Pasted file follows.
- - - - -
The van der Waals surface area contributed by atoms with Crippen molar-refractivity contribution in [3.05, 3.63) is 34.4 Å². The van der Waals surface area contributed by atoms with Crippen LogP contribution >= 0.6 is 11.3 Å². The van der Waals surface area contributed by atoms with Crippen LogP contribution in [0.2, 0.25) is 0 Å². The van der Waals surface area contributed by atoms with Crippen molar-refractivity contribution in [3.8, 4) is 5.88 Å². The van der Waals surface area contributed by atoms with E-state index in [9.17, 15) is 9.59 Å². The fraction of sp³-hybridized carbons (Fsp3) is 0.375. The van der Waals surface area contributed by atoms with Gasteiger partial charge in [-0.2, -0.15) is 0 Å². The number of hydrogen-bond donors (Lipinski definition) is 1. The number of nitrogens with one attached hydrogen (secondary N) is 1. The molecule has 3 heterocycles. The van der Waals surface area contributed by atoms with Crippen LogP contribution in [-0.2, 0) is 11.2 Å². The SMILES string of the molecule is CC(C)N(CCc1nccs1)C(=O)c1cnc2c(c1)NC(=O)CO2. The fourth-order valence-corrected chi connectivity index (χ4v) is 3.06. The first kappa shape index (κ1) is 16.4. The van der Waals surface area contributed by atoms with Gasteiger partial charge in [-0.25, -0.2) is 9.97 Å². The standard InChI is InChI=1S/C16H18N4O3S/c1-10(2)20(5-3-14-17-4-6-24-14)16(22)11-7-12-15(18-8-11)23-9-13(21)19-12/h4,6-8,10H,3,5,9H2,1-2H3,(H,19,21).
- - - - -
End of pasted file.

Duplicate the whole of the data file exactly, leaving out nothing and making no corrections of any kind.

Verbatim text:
The van der Waals surface area contributed by atoms with Crippen molar-refractivity contribution in [3.05, 3.63) is 34.4 Å². The van der Waals surface area contributed by atoms with Crippen LogP contribution >= 0.6 is 11.3 Å². The van der Waals surface area contributed by atoms with Crippen LogP contribution in [0.2, 0.25) is 0 Å². The van der Waals surface area contributed by atoms with Crippen molar-refractivity contribution in [3.8, 4) is 5.88 Å². The van der Waals surface area contributed by atoms with E-state index in [9.17, 15) is 9.59 Å². The fraction of sp³-hybridized carbons (Fsp3) is 0.375. The van der Waals surface area contributed by atoms with Gasteiger partial charge in [-0.2, -0.15) is 0 Å². The number of hydrogen-bond donors (Lipinski definition) is 1. The number of nitrogens with one attached hydrogen (secondary N) is 1. The molecule has 3 heterocycles. The van der Waals surface area contributed by atoms with Crippen LogP contribution in [-0.2, 0) is 11.2 Å². The SMILES string of the molecule is CC(C)N(CCc1nccs1)C(=O)c1cnc2c(c1)NC(=O)CO2. The fourth-order valence-corrected chi connectivity index (χ4v) is 3.06. The first kappa shape index (κ1) is 16.4. The van der Waals surface area contributed by atoms with Gasteiger partial charge in [-0.25, -0.2) is 9.97 Å². The standard InChI is InChI=1S/C16H18N4O3S/c1-10(2)20(5-3-14-17-4-6-24-14)16(22)11-7-12-15(18-8-11)23-9-13(21)19-12/h4,6-8,10H,3,5,9H2,1-2H3,(H,19,21).